Funded by the Arts Council of England as part of its Moving Image series of films about ethnic identity in Britain, Ian Iqbal Rashid's debut short deservedly won him various industry accolades upon its release. Its sympathetic depiction of a strained relationship between a budding gay filmmaker and his conservative Muslim father as they collaborate on a film about Indian star Sabu - best known for his contribution to British cinema in the 1930s and 40s - is steered by exceptional performances from Suresh Oberoi and Navin Chowdry.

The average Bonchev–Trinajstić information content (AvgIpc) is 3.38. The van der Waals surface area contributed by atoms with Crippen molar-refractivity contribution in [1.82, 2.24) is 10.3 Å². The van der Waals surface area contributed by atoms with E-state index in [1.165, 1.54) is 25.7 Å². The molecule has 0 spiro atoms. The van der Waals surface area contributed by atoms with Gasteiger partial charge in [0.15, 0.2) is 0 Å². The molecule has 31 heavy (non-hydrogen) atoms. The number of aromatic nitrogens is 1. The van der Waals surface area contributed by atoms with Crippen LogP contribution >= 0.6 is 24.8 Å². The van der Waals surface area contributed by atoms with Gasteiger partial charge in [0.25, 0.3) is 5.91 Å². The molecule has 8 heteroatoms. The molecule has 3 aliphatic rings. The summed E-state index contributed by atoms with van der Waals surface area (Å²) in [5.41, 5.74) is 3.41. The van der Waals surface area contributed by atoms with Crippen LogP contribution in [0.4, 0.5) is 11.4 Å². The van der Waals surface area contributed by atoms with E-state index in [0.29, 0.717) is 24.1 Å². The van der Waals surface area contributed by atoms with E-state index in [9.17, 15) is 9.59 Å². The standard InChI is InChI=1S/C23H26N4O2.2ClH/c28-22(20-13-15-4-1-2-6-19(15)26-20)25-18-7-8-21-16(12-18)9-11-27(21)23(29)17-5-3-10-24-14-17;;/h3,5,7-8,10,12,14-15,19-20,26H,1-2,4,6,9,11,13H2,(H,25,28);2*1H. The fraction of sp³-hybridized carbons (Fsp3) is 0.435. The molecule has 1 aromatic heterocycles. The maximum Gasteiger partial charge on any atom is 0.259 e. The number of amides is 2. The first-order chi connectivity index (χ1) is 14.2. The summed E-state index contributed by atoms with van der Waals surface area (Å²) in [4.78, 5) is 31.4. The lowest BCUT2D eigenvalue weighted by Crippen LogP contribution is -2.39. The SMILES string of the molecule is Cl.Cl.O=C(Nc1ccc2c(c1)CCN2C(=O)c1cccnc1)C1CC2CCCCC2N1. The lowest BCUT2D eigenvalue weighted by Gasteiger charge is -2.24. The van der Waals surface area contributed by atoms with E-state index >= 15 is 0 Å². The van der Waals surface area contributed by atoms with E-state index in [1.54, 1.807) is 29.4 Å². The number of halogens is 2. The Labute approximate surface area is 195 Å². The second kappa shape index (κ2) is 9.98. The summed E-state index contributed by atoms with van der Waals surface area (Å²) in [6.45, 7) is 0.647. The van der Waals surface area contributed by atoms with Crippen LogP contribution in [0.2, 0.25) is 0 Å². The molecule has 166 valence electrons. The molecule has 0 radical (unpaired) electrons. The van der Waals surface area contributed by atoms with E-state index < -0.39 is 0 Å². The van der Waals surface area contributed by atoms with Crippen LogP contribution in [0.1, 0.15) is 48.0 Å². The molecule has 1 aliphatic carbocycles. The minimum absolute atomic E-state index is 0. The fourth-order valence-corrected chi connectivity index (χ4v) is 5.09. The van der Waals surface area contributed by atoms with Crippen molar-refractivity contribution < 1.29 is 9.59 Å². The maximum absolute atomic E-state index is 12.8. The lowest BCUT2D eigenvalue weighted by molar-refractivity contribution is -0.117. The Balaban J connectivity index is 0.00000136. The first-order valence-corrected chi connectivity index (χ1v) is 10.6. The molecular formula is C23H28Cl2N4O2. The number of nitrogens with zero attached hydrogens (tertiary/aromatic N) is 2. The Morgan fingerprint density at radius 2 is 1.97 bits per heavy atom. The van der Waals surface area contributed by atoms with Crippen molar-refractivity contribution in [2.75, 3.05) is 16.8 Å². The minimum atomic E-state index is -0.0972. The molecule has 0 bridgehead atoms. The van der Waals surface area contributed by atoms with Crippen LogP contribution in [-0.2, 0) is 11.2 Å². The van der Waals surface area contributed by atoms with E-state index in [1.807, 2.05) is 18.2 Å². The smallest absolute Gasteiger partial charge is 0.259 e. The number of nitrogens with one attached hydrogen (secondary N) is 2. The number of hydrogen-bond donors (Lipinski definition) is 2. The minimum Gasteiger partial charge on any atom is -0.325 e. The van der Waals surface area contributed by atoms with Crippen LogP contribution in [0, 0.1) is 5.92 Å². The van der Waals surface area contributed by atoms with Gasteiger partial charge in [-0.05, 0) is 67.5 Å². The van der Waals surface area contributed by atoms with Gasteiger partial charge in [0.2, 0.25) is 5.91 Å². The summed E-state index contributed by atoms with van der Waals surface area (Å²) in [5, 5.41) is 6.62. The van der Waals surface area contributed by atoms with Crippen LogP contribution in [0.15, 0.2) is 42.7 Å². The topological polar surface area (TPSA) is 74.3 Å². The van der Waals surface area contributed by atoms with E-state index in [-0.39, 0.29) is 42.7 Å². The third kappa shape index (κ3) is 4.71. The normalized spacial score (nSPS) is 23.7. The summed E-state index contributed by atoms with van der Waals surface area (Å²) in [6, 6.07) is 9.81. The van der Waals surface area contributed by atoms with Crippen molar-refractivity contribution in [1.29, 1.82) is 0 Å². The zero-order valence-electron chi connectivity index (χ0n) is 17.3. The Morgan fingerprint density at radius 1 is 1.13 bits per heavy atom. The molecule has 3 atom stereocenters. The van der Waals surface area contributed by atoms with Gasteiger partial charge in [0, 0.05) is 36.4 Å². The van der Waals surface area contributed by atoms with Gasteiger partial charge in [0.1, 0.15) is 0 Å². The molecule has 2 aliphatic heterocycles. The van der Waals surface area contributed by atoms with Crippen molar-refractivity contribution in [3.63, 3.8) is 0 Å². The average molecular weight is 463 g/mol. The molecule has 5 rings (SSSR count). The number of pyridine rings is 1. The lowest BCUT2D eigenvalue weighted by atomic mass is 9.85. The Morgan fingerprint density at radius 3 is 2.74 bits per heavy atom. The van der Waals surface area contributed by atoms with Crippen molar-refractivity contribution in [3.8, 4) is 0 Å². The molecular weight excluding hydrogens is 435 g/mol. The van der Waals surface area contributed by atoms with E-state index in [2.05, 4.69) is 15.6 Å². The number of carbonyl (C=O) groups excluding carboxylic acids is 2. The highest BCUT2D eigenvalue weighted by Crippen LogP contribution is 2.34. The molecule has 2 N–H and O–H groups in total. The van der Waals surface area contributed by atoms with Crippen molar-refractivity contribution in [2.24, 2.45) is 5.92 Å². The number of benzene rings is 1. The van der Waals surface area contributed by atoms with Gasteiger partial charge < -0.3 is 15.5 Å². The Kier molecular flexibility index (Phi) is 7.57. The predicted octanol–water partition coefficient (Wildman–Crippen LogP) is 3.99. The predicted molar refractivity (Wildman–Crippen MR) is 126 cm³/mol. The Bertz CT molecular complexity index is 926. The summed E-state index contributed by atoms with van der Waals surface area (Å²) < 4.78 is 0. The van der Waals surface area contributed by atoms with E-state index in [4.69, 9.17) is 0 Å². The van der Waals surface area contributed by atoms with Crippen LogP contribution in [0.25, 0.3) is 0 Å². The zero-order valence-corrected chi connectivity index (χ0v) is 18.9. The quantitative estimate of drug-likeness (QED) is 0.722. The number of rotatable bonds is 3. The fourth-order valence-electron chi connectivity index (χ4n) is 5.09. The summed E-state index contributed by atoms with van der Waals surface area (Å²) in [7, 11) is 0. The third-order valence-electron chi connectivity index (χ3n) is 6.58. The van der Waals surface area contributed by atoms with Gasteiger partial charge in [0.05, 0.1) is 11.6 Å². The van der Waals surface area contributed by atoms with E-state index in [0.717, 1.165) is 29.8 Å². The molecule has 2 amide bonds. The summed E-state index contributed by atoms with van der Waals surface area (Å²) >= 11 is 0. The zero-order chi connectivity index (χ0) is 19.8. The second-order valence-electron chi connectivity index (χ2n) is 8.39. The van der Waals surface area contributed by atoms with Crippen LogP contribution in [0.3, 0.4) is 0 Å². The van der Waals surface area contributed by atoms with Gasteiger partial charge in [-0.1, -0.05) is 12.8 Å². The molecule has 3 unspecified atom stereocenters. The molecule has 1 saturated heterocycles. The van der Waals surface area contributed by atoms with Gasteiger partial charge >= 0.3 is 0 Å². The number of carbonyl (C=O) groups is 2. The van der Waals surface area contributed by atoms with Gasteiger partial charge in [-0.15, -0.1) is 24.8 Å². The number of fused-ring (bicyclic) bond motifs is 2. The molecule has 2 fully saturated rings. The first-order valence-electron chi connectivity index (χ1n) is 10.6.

Generational conflict lies at the heart of the tension: armed with the arrogance of youth and an air of intellectual superiority, Amin seeks to expose his father's idol as a colonial pawn who became the unwitting victim of Hollywood exploitation. Sadru despairs of his son's lack of respect, and struggles to come to terms with Amin's sexuality and lifestyle. The ensuing drama is refracted through images of Sabu in glorious Technicolor, freeze-framed forever in his youthful prime, in marked contrast to the monochrome reality of his fall from grace.